Hi there: we live over at Anglemont in B.C., so our climate is very similar to yours. I will say that there are a number of tire retaining walls in this area, and by the looks of them, they have been here for a number of years.
In order to avoid the potential problem of your tires "floating" which I don't think they should do, may I suggest you try this.
First dig about a foot below grade where you need to place your tire wall. Put about 6" of sharp rock in the trench. Use a tamper to pack the sharp rock really well. Add your first row of tires and pack it hard with dirt, I don't think you need to use expensive stones, but if you have fist sized rocks by all means use them. Fill behind the tires with at least 6" of sharp rock again. Repeat until your tire retaining wall is at the height you desire.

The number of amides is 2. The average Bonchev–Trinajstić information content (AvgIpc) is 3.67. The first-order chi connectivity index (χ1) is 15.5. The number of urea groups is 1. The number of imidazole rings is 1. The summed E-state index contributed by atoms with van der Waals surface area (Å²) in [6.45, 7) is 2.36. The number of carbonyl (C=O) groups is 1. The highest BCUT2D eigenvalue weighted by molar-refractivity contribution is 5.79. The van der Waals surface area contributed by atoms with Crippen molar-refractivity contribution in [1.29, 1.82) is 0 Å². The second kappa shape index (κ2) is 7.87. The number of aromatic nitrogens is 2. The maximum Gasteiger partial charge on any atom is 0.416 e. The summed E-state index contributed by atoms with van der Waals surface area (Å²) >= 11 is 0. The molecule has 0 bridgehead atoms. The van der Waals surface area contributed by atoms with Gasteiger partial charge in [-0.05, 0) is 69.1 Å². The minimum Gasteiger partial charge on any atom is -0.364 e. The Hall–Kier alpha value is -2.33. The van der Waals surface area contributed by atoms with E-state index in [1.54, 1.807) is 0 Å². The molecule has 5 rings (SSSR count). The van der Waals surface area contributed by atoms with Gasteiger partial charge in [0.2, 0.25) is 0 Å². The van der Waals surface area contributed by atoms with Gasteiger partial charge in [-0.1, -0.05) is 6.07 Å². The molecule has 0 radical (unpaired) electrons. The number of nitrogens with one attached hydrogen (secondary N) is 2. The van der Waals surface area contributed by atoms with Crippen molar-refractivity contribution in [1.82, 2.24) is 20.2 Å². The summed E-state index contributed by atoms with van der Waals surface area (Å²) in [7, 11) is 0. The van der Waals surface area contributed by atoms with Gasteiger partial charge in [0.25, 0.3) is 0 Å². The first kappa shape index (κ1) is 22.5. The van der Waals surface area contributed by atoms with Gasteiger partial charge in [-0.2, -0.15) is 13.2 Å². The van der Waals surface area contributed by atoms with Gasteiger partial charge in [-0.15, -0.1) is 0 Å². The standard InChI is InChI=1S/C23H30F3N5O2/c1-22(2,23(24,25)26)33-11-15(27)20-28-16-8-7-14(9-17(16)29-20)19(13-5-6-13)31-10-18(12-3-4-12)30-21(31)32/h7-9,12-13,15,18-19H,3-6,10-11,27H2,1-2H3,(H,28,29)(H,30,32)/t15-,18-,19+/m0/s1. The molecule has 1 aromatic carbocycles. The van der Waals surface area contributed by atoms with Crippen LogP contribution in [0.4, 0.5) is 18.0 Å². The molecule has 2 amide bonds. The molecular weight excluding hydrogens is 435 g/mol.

We did a retaining wall last year, but out of concrete blocks. Honestly, it was way too expensive. But we used the method above, using the sharp rock to provide adequate drainage behind the wall. We did use a tamper to pack the stone hard between layers, and I'm told that is a critical step.
We have just gone through a terrible winter, very cold, lots of snow and now lots of rain. I know our relatives in Calgary are complaining about the SNOW today! It has been a strange one.
Our wall - so far - is still just as we built it. So it appears the system works.